The State Bank of Pakistan (SBP) has halted overseas payments for in-app purchases, preventing local users from making in-app purchases for foreign apps through mobile billing, reports Bloomberg. These apps include gaming apps.
This decision comes in the wake of the SBP’s External Relations Department finding telecommunications companies to be in violation of Pakistan’s regulations. The existing government agreement allows customers to make payments to pay for services for personal use. However the latest ruling is that this does not include in-app purchases. As a result, all payments have been halted and the companies are being asked to resubmit their requests.
“During recent off-site reviews, it was observed that in addition to utilizing the aforesaid mechanism to remit funds for IT related services for their own use, Telcos were remitting the bulk of the funds for video gaming, entertainment content, etc. purchased by their customers using airtime, under Direct Carrier Billing (DCB),” said the SBP in a statement. “DCB is, in general, an online mobile payment method, which allows users to make purchases by charging payments to their mobile phone carrier bill.”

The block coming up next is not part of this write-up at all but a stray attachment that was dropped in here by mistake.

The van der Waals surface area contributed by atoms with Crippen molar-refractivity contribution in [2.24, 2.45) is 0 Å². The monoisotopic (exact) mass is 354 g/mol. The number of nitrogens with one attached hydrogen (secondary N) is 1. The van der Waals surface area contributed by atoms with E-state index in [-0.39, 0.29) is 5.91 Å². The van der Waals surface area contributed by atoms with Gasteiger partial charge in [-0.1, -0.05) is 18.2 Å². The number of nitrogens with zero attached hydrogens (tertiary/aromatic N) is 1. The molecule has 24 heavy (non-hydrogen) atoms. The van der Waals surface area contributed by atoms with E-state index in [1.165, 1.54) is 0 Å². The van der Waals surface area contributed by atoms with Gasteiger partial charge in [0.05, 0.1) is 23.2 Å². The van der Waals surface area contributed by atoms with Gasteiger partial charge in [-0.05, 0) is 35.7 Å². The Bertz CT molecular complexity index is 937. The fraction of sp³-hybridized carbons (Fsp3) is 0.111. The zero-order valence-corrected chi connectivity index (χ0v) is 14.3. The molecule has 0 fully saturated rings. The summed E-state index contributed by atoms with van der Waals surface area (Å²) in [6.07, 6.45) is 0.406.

“The Telcos were allowing their customers to purchase above mentioned products through airtime and then remitting funds abroad reflecting such transactions as payments for acquisition of IT related services. Thus, in effect the Telcos were acting as intermediaries/ payment aggregators by facilitating acquisition of services by their subscribers.”
A troubled economy?
Bloomberg reports that Pakistan has faced a shortage of US dollars and been downgraded by ratings firms such as Moody. The country has been imposing restrictions on both imports and international payments in order to mitigate the effects of this shortage. However, the new import restrictions have negatively affected the country’s economy, with various automobile companies temporarily shutting down in Pakistan due to an inability to import vehicle parts.
At present, the Pakistan’s foreign exchange reserves cover just one month of imports, far below the three month benchmark.
Although it was previously reported that Pakistan was suspending all payments to Google, this was denied by the SBP, who called the claims “baseless and misleading”.
Pakistani consumers will reportedly still be able to make purchases through debit and credit cards. However, DCB accounts for a reported $34 million in revenue annually in Pakistan, and various apps available in the country lack international digital payment methods. As such, although some in-app purchases will remain, it’s likely that overall revenue will decline.